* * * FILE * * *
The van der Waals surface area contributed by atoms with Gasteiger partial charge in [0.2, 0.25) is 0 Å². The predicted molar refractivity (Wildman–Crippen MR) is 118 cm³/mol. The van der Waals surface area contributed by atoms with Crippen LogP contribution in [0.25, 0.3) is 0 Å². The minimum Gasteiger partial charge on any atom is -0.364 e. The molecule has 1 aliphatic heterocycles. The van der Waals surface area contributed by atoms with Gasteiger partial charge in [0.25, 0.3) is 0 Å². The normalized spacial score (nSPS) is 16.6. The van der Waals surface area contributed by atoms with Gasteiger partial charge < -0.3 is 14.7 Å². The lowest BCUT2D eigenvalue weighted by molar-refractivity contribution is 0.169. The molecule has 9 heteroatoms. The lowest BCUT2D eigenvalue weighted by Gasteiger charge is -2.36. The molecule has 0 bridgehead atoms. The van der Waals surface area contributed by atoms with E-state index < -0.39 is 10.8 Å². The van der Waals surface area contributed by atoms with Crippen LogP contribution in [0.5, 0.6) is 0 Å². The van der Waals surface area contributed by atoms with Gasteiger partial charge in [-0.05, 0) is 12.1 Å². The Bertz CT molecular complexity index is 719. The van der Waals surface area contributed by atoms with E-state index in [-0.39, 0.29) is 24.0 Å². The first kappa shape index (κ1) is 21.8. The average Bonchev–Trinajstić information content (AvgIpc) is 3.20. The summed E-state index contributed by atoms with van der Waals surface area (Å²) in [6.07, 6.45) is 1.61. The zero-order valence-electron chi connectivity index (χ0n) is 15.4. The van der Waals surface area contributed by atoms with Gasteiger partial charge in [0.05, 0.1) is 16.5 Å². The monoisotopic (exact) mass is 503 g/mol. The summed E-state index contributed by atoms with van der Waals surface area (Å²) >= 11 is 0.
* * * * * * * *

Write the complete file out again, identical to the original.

The van der Waals surface area contributed by atoms with Gasteiger partial charge in [0.2, 0.25) is 0 Å². The predicted molar refractivity (Wildman–Crippen MR) is 118 cm³/mol. The van der Waals surface area contributed by atoms with Crippen LogP contribution in [0.25, 0.3) is 0 Å². The minimum Gasteiger partial charge on any atom is -0.364 e. The molecule has 1 aliphatic heterocycles. The van der Waals surface area contributed by atoms with Gasteiger partial charge in [0.25, 0.3) is 0 Å². The normalized spacial score (nSPS) is 16.6. The van der Waals surface area contributed by atoms with Gasteiger partial charge < -0.3 is 14.7 Å². The lowest BCUT2D eigenvalue weighted by molar-refractivity contribution is 0.169. The molecule has 9 heteroatoms. The lowest BCUT2D eigenvalue weighted by Gasteiger charge is -2.36. The molecule has 0 bridgehead atoms. The van der Waals surface area contributed by atoms with E-state index < -0.39 is 10.8 Å². The van der Waals surface area contributed by atoms with Crippen LogP contribution in [0.5, 0.6) is 0 Å². The van der Waals surface area contributed by atoms with Gasteiger partial charge in [-0.05, 0) is 12.1 Å². The Bertz CT molecular complexity index is 719. The van der Waals surface area contributed by atoms with E-state index in [-0.39, 0.29) is 24.0 Å². The first kappa shape index (κ1) is 21.8. The average Bonchev–Trinajstić information content (AvgIpc) is 3.20. The summed E-state index contributed by atoms with van der Waals surface area (Å²) in [6.07, 6.45) is 1.61. The zero-order valence-electron chi connectivity index (χ0n) is 15.4. The van der Waals surface area contributed by atoms with Gasteiger partial charge in [0.05, 0.1) is 16.5 Å². The monoisotopic (exact) mass is 503 g/mol. The summed E-state index contributed by atoms with van der Waals surface area (Å²) >= 11 is 0.